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Loud Fridge Theatre Group roars into inaugural season with scathing drama 'Ripped'

by Cassiopeia Guthrie, January 22, 2023


It’s freshman year at Berkeley and San Diego transplant Lucy is ready to get her future started. Then, the unthinkable happens. Ripped, a story of sexual assault - or is it really about consent? - delves into the very fabric of what the audience knows and believes, what has really happened, and what it means in its San Diego debut with Loud Fridge Theatre Group, running through February 5 at OnStage Playhouse.

Jared and Lucy laugh together as he drinks out of a red cup.
Marcel Ferrin and Amira Temple. Photo credit: Brittany Carrillo.

Written by local playwright Rachel Bublitz and co-directed by Kate Rose Reynolds and John Wells III, Ripped stars Amira Temple as Lucy, a college freshman who finds herself awakening in her friend Jared’s bed with clothes torn and on the floor and an empty bottle of vodka nearby, just moments before Jared walks back into the room (Marcel Ferrin). In a disconcerting twist, the story toggles back in time to a few months before, where we meet Lucy’s high school boyfriend, Bradley (Devin Wade). Through this nonlinear storytelling, structurally bouncing the audience back and forth in time, we unearth three very different viewpoints on a series of events and, in doing so, examine the gray space in perception and reality.


Delivered in 80 minutes without intermission, the trio of actors present this powerful play with breathtaking care, and intimacy director Kandace Crystal has had her work cut out for her. As the time frame changes, we watch body language, facial expressions, and relational dynamics between the three characters shift; friendly banter and physical comfort exist in one instant but add a temporal shift, and suddenly we see reticence or unexpected tension. This is conveyed by the performers through minute movements: where one actor’s hand touches another’s shoulder or thigh, or how their head tilts toward or away from their scene partner. It is clear, from an audience perspective, that a significant amount of time has gone into building a safe space for the performers to co-construct this story.

Lucy and Bradley share a moment in his car.
Amira Temple and Devin Wade. Photo credit: Brittany Carrillo.

And construct they have! Told on a stark gray stage with a couple of well placed scenic shifts designed by Alyssa Kane (a bedroom on one side features a dual-sided comforter which is used to indicate Lucy and Jared’s separate bedrooms, a stoop mid-stage is used to create an impression of being outdoors near the college, and a bench seat and tree facades at the far end stand in for the interior of Bradley’s truck in San Diego), the production nevertheless never lacks in intimacy.


Temple in particular is called upon for some serious character work as she tackles Lucy’s different emotional states (and overt sexual assault) onstage. A college student herself at San Diego State University, Temple exquisitely navigates this range just feet from the audience, finding beats of contemplation, inebriation, and romantic entanglement like a seasoned pro.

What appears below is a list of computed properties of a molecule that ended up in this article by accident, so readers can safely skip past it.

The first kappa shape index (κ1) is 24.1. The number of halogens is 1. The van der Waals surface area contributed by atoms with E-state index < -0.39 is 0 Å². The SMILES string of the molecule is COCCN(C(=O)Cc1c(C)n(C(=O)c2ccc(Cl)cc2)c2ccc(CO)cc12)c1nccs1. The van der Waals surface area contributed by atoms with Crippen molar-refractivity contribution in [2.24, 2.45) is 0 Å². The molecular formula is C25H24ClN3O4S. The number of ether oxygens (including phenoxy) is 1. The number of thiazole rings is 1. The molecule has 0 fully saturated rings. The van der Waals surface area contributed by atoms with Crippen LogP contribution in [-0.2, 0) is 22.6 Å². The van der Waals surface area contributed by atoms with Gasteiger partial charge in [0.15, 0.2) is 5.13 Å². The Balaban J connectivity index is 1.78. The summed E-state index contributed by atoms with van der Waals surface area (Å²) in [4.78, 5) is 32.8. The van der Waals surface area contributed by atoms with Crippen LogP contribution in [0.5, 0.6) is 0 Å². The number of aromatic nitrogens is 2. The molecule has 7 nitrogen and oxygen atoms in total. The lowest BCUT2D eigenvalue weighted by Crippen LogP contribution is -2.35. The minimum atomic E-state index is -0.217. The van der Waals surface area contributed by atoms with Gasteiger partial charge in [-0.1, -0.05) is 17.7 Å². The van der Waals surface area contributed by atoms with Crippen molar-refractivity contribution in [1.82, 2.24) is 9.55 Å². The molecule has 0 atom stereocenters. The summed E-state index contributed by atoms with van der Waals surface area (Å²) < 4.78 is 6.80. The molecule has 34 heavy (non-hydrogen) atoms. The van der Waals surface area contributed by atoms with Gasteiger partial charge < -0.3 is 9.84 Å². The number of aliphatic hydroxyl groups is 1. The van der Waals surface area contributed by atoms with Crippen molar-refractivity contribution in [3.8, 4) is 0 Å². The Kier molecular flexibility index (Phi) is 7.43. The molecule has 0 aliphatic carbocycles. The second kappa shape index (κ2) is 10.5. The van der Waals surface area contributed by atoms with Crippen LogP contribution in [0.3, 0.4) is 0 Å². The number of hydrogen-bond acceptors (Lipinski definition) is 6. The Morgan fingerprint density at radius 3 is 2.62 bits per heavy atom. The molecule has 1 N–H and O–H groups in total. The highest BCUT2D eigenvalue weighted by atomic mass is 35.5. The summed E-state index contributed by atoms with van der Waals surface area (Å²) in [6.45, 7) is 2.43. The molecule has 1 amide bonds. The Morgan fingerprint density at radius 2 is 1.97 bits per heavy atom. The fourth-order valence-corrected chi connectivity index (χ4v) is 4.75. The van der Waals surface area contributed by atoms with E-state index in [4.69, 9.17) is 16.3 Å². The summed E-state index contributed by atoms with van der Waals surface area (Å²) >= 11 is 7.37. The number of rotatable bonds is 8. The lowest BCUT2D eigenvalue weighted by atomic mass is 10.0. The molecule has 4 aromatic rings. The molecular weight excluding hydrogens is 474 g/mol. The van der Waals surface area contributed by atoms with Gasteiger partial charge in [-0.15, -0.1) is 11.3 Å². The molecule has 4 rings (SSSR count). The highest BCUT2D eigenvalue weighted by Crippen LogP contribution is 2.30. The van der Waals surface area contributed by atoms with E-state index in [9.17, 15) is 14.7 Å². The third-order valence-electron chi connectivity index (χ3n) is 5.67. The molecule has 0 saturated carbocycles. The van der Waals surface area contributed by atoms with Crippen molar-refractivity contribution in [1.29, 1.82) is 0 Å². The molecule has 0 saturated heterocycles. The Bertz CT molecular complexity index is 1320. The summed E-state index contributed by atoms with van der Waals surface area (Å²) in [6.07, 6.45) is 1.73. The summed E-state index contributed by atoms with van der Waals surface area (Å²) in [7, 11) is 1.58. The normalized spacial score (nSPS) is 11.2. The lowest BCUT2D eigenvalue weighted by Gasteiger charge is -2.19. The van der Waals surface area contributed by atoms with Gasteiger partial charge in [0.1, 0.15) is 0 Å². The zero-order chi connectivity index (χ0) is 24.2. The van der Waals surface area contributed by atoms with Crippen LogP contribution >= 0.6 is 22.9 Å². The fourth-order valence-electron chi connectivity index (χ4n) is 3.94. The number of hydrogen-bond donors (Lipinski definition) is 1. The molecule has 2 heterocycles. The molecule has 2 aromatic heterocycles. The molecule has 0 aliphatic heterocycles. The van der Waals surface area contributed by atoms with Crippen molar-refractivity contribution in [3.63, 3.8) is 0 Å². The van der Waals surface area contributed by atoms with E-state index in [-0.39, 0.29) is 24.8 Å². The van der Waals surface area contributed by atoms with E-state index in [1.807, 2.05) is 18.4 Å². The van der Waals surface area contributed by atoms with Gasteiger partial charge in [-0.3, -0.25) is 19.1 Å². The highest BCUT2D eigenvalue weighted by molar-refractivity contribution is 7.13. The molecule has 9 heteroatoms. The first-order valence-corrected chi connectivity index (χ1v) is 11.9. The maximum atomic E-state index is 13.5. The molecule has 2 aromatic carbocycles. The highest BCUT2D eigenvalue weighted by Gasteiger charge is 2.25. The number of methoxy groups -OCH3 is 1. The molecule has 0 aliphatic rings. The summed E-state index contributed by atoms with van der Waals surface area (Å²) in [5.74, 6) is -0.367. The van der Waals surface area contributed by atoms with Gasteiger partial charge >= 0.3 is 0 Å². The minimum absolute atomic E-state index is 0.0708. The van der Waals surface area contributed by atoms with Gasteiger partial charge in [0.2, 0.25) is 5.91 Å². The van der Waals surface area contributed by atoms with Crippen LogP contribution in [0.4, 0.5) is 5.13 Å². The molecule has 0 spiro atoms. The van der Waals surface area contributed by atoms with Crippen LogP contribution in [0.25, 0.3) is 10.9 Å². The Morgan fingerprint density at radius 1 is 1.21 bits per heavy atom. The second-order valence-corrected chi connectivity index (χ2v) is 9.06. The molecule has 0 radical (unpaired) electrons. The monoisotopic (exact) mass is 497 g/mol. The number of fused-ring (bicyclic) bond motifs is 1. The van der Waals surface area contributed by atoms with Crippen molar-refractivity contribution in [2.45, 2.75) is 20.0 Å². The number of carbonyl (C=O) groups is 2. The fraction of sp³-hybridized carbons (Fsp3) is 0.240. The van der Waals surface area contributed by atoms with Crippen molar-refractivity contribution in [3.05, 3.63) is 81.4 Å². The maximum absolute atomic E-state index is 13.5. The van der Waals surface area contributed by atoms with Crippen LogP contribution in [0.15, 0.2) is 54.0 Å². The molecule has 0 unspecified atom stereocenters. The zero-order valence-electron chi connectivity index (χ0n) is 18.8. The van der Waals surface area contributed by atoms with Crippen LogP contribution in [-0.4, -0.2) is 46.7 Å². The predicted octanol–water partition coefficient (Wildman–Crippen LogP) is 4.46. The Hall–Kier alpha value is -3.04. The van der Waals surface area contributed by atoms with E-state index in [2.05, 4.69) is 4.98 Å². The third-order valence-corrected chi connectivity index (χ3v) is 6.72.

Ferrin and Wade similarly bring their characters to life with profound depth; not only do I believe in their characterizations, but in turn, even empathize with each of them. This is the unexpected impact of Ripped; as the show progresses, somehow what you expect to be a condemnation emerges as an interrogation of your belief system and what you accept as true. It is raw and gripping and devastating in turn.

Lucy cries in front of a bed.
Amira Temple. Photo credit: Brittany Carrillo.

I would be remiss not to acknowledge the contributions by other designers associated with this project. The ever-shifting balances of light and shadow (Kevin “Blax” Burroughs) and date projections (Estefania Ricalde) help establish the spaces in which we are forced to reckon with this story. Birds, car engines, voicemail recordings, and vacuums are built into a complex sound plot in which directionality and volume matter, and are perfectly executed (Brianna Wing). Intentionally placed costumes and props become key clues to the story as it progresses (Emily Carter and William BJ Robinson). Kane’s set, built by Anthony Garcia, brings a linear simplicity to the stage that facilitates the temporal transitions for the viewer.


Ripped is a ride that, in many ways, we desperately want to get off of while, on the other hand, we know how important it is to stick it out. Loud Fridge writes in the program that the script asks us “to examine our beliefs and our reactions,” “ask questions but not offer answers,” and consider “burdens of blame and responsibility.”


If those are the markers, the objective has been achieved. In staging this contemporary drama as its inaugural show, Loud Fridge Theatre Group has effectively brought the loud - and quiet contemplation - all at the same time.

Ripped runs through February 5 at Chula Vista’s OnStage Playhouse. Tickets are available through Loud Fridge Theatre Group.


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